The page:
'I am quite prepared to say that Section 72 of the Contract Act which I think has a bearing on this, has to be qualified by the doctrine of equity, in order to render it intelligble .......... the words are 'a person to whom money has been paid (that is not forthcoming) or anything delivered by mistake or coercion must repay or return it. What we should do when the money is simply passed on is not stated in the section. Taking the words literally, he cannot return it when he has not got it. The same result is arrived at by applying the equitable doctrine.'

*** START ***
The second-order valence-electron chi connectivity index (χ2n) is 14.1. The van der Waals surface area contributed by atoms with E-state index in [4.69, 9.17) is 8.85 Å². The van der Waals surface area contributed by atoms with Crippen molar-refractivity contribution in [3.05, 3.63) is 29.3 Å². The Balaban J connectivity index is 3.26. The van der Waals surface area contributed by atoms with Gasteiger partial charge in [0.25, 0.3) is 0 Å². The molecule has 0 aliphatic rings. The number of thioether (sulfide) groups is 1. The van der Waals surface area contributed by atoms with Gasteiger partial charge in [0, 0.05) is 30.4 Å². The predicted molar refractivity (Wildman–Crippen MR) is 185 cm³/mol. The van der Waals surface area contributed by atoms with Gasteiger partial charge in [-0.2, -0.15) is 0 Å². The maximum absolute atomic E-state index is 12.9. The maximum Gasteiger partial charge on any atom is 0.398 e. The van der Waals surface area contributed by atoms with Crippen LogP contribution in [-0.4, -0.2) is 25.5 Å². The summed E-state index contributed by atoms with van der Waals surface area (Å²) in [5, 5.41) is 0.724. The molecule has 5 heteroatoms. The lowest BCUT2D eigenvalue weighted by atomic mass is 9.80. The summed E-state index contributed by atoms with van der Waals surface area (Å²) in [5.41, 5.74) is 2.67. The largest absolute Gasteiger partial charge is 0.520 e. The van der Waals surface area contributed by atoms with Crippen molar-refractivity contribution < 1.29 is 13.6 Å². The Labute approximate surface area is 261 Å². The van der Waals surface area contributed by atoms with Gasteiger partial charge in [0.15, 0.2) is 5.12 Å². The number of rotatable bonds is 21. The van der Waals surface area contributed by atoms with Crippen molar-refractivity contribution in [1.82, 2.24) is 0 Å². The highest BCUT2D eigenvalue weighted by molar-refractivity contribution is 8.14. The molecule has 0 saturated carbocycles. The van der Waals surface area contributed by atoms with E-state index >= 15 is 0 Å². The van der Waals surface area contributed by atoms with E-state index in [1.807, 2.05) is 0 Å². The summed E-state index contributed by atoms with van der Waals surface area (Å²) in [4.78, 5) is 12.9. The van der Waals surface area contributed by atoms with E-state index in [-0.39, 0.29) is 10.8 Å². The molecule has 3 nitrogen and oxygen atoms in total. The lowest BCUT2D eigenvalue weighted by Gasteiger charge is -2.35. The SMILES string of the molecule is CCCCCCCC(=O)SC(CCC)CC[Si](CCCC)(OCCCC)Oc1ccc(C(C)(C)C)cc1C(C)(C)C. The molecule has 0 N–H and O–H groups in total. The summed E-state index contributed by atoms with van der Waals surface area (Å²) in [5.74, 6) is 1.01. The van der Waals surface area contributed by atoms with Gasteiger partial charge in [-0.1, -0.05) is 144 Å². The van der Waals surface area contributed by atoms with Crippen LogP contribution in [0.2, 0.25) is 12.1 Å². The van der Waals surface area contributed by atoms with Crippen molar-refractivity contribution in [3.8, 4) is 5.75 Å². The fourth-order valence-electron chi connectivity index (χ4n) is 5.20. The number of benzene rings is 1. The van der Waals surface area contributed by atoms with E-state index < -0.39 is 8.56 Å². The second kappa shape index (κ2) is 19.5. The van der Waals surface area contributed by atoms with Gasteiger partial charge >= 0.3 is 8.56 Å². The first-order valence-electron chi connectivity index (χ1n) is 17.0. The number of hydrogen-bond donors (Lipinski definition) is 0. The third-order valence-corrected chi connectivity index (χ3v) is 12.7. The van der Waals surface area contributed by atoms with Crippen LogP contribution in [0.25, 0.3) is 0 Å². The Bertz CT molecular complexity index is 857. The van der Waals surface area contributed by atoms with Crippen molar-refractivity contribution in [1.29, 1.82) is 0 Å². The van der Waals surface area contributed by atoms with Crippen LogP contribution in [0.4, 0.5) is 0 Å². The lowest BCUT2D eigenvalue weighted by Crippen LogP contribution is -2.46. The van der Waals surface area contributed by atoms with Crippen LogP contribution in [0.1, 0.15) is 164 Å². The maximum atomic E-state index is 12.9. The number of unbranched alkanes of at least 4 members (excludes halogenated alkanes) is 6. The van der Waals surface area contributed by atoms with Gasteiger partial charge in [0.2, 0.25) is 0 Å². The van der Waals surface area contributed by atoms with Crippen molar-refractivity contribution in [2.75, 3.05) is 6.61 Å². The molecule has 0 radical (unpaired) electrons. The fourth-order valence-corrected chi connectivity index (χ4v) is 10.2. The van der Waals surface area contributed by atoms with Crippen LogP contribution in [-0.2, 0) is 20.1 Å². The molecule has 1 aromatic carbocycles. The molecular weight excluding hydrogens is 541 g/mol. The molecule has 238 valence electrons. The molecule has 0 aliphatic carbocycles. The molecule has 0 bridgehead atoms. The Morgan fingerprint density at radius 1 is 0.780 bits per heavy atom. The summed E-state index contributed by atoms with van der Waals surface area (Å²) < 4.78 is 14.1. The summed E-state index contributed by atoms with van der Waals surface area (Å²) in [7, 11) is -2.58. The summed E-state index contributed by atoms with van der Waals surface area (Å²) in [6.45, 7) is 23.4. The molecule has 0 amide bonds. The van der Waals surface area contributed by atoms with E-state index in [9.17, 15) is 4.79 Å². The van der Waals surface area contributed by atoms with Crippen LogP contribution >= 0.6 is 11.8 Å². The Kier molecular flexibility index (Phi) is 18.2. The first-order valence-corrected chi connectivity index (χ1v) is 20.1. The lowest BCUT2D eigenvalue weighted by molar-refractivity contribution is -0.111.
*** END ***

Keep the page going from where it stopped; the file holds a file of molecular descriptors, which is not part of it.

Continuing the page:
The equitable doctrine referred to is the one relating to restitution. We agree with Anantanarayanan J. that the principle of that decision cannot apply to a case where a person obtains money under duress. To hold otherwise would really lead to anomalous if not to startling results. For example, a person who obtains property or money under duress will have only to transfer that property or money to somebody else and then snap his fingers and defeat the claim of the aggrieved party on the ground that he had given it away to some other person. A contention leading up to such a result cannot obviously be correct.